Part II: The Pythia
One day an old man told Cadmus that if he would go to Delphi and ask the Pythia, perhaps she could tell him all about Europa. Cadmus had never heard of Delphi or of the Pythia, and he asked the old man what he meant.
“I will tell you,” said the man. “Delphi is a town, built near the foot of Mount Parnassus, at the very center of the earth. It is the town of Apollo, the Bringer of Light; and there is a temple there, built close to the spot where Apollo killed a black serpent, many, many years ago. The temple is the most wonderful place in the world. In the middle of the floor there is a wide crack, or crevice; and this crevice goes down, down into the rock, nobody knows how deep. A strange odor comes up out of the crevice; and if any one breathes much of it, he is apt to fall over and lose his senses.”
“But who is the Pythia that you spoke about?” asked Cadmus.
“I will tell you,” said the old man. “The Pythia is a wise woman, who lives in the temple. When anybody asks her a hard question, she takes a three-legged stool, called a tripod, and sets it over the crevice in the floor. Then she sits on the stool and breathes the strange odor; and instead of losing her senses as other people would do, she talks with Apollo; and Apollo tells her how to answer the question. Men from all parts of the world go there to ask about things which they would like to know. The temple is full of the beautiful and costly gifts which they have brought for the Pythia. Sometimes she answers them plainly, and sometimes she answers them in riddles; but what she says always comes true.”
So Cadmus went to Delphi to ask the Pythia about his lost sister. The wise woman was very kind to him; and when he had given her a beautiful golden cup to pay her for her trouble, she sat down on the tripod and breathed the strange odor which came up through the crevice in the rock. Then her face grew pale, and her eyes looked wild, and she seemed to be in great pain; but they said that she was talking with Apollo. Cadmus asked her to tell him what had become of Europa. She said that Jupiter, in the form of a white bull, had carried her away, and that it would be of no use to look for her any more.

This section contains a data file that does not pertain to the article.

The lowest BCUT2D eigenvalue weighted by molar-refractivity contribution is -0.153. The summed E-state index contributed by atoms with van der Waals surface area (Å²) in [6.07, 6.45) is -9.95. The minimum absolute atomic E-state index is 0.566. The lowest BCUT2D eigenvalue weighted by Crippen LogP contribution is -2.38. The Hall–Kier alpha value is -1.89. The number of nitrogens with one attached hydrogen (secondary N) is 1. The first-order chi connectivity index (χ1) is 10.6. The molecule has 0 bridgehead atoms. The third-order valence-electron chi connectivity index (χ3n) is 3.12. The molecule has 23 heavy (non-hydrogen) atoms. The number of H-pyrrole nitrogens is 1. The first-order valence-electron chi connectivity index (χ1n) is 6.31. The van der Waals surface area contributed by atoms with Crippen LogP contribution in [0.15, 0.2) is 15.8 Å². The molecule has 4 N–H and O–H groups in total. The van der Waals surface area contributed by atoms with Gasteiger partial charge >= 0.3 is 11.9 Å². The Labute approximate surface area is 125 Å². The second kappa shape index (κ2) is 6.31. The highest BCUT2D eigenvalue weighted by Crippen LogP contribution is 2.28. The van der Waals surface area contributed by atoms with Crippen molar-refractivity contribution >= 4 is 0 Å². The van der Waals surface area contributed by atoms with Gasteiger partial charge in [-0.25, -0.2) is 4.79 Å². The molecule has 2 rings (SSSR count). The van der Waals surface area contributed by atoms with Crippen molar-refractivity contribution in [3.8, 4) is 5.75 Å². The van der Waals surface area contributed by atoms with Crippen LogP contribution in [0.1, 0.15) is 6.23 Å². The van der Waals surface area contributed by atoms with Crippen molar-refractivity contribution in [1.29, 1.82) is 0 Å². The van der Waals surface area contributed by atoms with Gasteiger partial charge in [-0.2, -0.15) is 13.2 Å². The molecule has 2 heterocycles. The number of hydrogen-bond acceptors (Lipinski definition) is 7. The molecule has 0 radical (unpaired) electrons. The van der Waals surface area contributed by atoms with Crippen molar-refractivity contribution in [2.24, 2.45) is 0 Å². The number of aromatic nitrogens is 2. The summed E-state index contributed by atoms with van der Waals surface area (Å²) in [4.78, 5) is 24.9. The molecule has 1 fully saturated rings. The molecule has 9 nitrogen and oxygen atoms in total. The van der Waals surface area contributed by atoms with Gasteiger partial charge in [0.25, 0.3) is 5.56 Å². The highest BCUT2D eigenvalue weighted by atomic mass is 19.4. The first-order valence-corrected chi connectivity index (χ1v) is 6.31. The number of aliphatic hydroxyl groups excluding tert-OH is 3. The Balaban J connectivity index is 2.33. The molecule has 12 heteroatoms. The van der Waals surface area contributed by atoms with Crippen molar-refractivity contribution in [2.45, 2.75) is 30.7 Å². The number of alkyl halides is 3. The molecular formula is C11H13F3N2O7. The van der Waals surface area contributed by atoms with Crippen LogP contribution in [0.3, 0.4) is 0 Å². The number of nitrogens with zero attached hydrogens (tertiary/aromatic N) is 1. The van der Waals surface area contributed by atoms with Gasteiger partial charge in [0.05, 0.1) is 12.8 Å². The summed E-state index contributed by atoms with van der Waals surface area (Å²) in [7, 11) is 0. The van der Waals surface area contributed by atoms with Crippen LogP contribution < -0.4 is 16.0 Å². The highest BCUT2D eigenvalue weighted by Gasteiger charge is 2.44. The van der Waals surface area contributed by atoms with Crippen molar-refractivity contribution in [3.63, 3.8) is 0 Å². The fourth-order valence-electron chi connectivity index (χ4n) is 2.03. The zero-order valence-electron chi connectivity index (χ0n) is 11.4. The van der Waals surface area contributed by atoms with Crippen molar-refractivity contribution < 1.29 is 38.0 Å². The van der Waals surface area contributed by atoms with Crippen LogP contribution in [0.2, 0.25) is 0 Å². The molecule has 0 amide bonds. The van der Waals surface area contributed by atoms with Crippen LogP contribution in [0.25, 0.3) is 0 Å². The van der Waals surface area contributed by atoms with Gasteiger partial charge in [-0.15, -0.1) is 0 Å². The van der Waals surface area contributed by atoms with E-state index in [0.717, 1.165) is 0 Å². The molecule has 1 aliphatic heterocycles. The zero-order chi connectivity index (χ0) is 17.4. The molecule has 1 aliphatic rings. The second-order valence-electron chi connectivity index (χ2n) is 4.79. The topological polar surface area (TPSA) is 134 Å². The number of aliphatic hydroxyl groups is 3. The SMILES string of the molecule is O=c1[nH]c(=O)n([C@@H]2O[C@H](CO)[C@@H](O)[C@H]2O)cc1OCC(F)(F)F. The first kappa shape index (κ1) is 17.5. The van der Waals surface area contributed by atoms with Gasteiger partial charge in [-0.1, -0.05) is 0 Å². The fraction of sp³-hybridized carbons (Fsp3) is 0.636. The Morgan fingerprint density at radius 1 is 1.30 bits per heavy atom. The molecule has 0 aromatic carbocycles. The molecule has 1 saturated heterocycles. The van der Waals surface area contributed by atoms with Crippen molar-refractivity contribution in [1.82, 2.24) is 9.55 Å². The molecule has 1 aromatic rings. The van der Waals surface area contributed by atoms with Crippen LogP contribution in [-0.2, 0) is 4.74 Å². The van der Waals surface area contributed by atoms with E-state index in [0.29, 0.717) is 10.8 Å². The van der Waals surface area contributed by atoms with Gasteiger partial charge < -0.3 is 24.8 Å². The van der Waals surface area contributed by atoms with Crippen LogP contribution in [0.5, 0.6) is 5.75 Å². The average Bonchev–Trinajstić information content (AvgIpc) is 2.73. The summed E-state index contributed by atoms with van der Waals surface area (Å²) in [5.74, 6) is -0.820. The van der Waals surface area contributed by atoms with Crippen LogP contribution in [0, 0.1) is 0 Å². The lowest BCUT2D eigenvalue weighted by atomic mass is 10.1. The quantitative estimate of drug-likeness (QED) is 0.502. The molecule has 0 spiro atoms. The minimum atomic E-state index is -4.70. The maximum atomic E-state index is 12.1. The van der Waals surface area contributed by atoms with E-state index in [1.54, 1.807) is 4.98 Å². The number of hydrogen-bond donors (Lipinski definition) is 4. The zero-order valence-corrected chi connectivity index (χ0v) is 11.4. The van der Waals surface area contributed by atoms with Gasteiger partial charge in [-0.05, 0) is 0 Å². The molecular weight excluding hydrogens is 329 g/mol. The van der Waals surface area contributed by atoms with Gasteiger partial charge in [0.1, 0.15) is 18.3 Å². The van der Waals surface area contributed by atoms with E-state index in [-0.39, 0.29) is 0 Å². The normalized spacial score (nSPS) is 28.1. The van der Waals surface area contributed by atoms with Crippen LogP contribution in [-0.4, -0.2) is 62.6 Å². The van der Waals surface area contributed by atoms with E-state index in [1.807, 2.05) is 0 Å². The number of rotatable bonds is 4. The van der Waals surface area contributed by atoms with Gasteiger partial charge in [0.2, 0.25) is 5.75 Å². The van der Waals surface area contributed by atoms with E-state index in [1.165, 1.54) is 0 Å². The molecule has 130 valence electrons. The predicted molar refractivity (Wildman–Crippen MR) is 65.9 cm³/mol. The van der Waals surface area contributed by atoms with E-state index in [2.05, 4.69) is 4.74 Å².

“But what shall I do?” said Cadmus. “My father told me not to turn back till I should find her.”
“Your father is dead,” said the Pythia, “and a strange king rules in his place. You must stay in Greece, for there is work here for you to do.”
“What must I do?” said Cadmus.
“Follow the white cow,” said the Pythia; “and on the hill where she lies down, you must build a city.”
Cadmus did not understand what she meant by this; but she would not speak another word.
“This must be one of her riddles,” he said, and he left the temple.
Part III: The Dragon
When Cadmus went out of the temple, he saw a snow-white cow standing not far from the door. She seemed to be waiting for him, for she looked at him with her large brown eyes, and then turned and walked away. Cadmus thought of what the Pythia had just told him, and so he followed her. All day and all night he walked through a strange wild country where no one lived; and two of the young men who had sailed with Cadmus from his old home were with him.
When the sun rose the next morning, they saw that they were on the top of a beautiful hill, with woods on one side and a grassy meadow on the other. There the cow lay down.
“Here we will build our city,” said Cadmus.
Then the young men made a fire of dry sticks, and Cadmus killed the cow. They thought that if they should burn some of her flesh, the smell of it would go up to the sky and be pleasing to Jupiter and the Mighty Folk who lived with him among the clouds; and in this way they hoped to make friends with Jupiter so that he would not hinder them in their work.
But they needed water to wash the flesh and their hands; and so one of the young men went down the hill to find some. He was gone so long that the other young man became uneasy and went after him.
Cadmus waited for them till the fire had burned low. He waited and waited till the sun was high in the sky. He called and shouted, but no one answered him. At last he took his sword in his hand and went down to see what was the matter.
He followed the path which his friends had taken, and soon came to a fine stream of cold water at the foot of a hill. He saw something move among the bushes which grew near it. It was a fierce dragon, waiting to spring upon him. There was blood on the grass and leaves, and it was not hard to guess what had become of the two young men.